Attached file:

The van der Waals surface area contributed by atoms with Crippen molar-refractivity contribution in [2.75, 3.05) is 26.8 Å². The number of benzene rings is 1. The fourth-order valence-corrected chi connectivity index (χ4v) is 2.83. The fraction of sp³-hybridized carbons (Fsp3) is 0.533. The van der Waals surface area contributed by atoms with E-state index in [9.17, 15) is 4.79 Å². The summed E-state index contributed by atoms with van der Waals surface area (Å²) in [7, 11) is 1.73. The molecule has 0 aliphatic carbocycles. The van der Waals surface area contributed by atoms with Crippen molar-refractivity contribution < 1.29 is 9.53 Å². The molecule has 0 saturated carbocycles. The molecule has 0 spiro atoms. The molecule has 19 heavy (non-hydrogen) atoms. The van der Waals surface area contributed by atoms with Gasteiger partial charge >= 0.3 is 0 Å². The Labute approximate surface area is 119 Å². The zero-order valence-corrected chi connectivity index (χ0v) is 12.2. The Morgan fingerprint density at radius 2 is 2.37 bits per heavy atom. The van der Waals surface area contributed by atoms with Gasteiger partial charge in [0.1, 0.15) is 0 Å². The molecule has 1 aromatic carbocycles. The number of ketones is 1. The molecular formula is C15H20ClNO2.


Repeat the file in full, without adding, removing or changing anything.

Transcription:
The van der Waals surface area contributed by atoms with Crippen molar-refractivity contribution in [2.75, 3.05) is 26.8 Å². The number of benzene rings is 1. The fourth-order valence-corrected chi connectivity index (χ4v) is 2.83. The fraction of sp³-hybridized carbons (Fsp3) is 0.533. The van der Waals surface area contributed by atoms with E-state index in [9.17, 15) is 4.79 Å². The summed E-state index contributed by atoms with van der Waals surface area (Å²) in [7, 11) is 1.73. The molecule has 0 aliphatic carbocycles. The van der Waals surface area contributed by atoms with Crippen molar-refractivity contribution < 1.29 is 9.53 Å². The molecule has 0 saturated carbocycles. The molecule has 0 spiro atoms. The molecule has 19 heavy (non-hydrogen) atoms. The van der Waals surface area contributed by atoms with Gasteiger partial charge >= 0.3 is 0 Å². The Labute approximate surface area is 119 Å². The zero-order valence-corrected chi connectivity index (χ0v) is 12.2. The Morgan fingerprint density at radius 2 is 2.37 bits per heavy atom. The van der Waals surface area contributed by atoms with Gasteiger partial charge in [0.1, 0.15) is 0 Å². The molecule has 1 aromatic carbocycles. The number of ketones is 1. The molecular formula is C15H20ClNO2.